Andrahomanus crassicornis, Kejval & Cz, 2010

Kejval, Zbyněk & Cz, Domažlice, 2010, Taxonomic revision of the genus Andrahomanus (Coleoptera: Anthicidae), Acta Entomologica Musei Nationalis Pragae 50 (1), pp. 167-188: 171-173

publication ID

http://doi.org/10.5281/zenodo.5325248

DOI

http://doi.org/10.5281/zenodo.5344416

persistent identifier

http://treatment.plazi.org/id/03953D0C-FF9C-A37C-E689-FC30FE462053

treatment provided by

Felipe

scientific name

Andrahomanus crassicornis
status

sp. nov.

Andrahomanus crassicornis   sp. nov.

( Figs. 1–6 View Figs , 37 View Figs )

Type locality. South Africa, North-West Province, Pilanesberg National Park.

Type material. HOLOTYPE: J, ‘ SOUTH AFRICA, Tr., North-West Province Pilanesberg Nat. Park , // Sept on grasslands, 10.XII.2003, I. Mikó & G. Melika [leg.]’ ( HNHM)   . PARATYPES: 2 JJ, same data as holotype ( HNHM, ZKDC).

Description (male, holotype). Body length 3.2 mm. Head and pronotum reddish brown, head slightly darker; elytra dark brown to brown black; legs reddish brown, antennae and palpi reddish.

Head nearly as long as wide, widely rounded posteriorly; posterior temporal angles rounded, at most slightly indicated. Eyes medium-sized, moderately convex. Dorsal surface less glossy, densely punctate; punctation simple, somewhat sparser and finer medially at base. Setation short, appressed, with a few short and inconspicuous erect setae. Antennae rather robust, conspicuously enlarged and flattened in terminal third ( Fig. 1 View Figs ); antennomere X transverse, quadrangular, 0.8 times as long as wide, antennomere XI 1.4 times as long as wide.

Pronotum 1.1 times as long as wide, slightly wider than head including eyes, widely rounded anteriorly; pronotal disc convex, dorso-lateral sides rather rounded, their outlines nearly straight and narrowing towards base in dorsal view. Dorsal surface nearly matt, very densely punctate; punctation denser than that on head, punctures larger, shallower and contiguous. Setation as that on head.

Elytra 1.7 times as long as wide, subtruncate apically. Surface less glossy, distinctly punctate; punctation in basal third similar to that on head, becoming finer and sparser towards elytral apices. Setation longer than that on head, mostly appressed to subdecumbent and pale, with very slight indication of silvery setose, transverse band dorso-laterally at about mid-length; erect setae short but rather numerous and more distinct than those on head.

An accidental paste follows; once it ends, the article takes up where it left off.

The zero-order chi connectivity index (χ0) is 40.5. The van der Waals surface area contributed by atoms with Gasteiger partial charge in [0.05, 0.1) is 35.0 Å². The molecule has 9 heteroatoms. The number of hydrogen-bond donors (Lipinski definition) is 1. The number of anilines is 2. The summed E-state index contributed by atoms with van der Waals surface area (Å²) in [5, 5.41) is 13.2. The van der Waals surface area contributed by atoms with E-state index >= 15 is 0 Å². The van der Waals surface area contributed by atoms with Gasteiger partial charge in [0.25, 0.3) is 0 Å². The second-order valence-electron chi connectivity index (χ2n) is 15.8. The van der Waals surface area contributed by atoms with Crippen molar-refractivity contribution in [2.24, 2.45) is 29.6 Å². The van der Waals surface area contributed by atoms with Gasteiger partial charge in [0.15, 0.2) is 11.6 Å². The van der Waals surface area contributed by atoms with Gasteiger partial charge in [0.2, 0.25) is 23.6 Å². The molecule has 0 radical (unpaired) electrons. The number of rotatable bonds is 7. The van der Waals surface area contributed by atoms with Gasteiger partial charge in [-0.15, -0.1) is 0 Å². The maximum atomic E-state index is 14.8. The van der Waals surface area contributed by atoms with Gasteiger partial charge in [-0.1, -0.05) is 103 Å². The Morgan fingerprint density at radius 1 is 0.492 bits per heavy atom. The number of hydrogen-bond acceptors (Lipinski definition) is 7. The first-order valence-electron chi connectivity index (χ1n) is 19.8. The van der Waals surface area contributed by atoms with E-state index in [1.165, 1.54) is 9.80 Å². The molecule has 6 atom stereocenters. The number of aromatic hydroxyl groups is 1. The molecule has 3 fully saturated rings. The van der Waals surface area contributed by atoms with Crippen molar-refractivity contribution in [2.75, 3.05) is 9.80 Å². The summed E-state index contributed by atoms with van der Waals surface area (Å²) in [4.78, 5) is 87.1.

Legs simple; setation short and fine, except apical fringe of stiff setae in meso- and metatibiae.

Abdominal sternum VII slightly angulately produced postero-medially, with small and sharp median protuberance close before posterior margin ( Fig. 2 View Figs ). Tergum VII simple, nearly evenly rounded posteriorly. Sternite VIII as in Fig. 3 View Figs ; paired prongs wide, simply shaped, rounded apically, bulging and with long setae dorsally along median side and with oblique, densely setose edge ventrally. Tergum VIII rounded and moderately emarginate postero-medially ( Fig. 4 View Figs ). Segment IX as in Fig. 5 View Figs ; paired apical sclerites of rather complex morphology, well sclerotized, variously lobed, a pair of small median lobes with fringe of short and stiff setae/spines.

Aedeagus as in Fig. 6 View Figs ; apical portion of tegmen 0.5 times as long as basal piece, abruptly, strongly narrowed behind mid-length, with rather narrow pointed apex in ventral view.

Variation. Body length (J) 3.1–3.2 mm.

Differential diagnosis. Andrahomanus crassicornis   sp. nov. is very closely related to A. scholaris   sp. nov. as suggested by nearly the same body form and similarity of all male characters. It differs from the latter species by the nearly matt, very densely punctate dorsal surface of head and pronotum (punctures of pronotum larger, shallower and nearly contiguous), more robust and shorter antennae (cf. Figs. 1 View Figs and 31 View Figs ) and numerous details in the morphology of abdominal sternum VII, sternite VIII, segment IX and aedeagus (cf. Figs. 2–6 View Figs and 32–36 View Figs ).

Etymology. Composed from the Latin words crassus (robust) and cornu (horn, antenna); named in reference to the conspicuously robust antennae.

Distribution. South Africa.

HNHM

Hungarian Natural History Museum (Termeszettudomanyi Muzeum)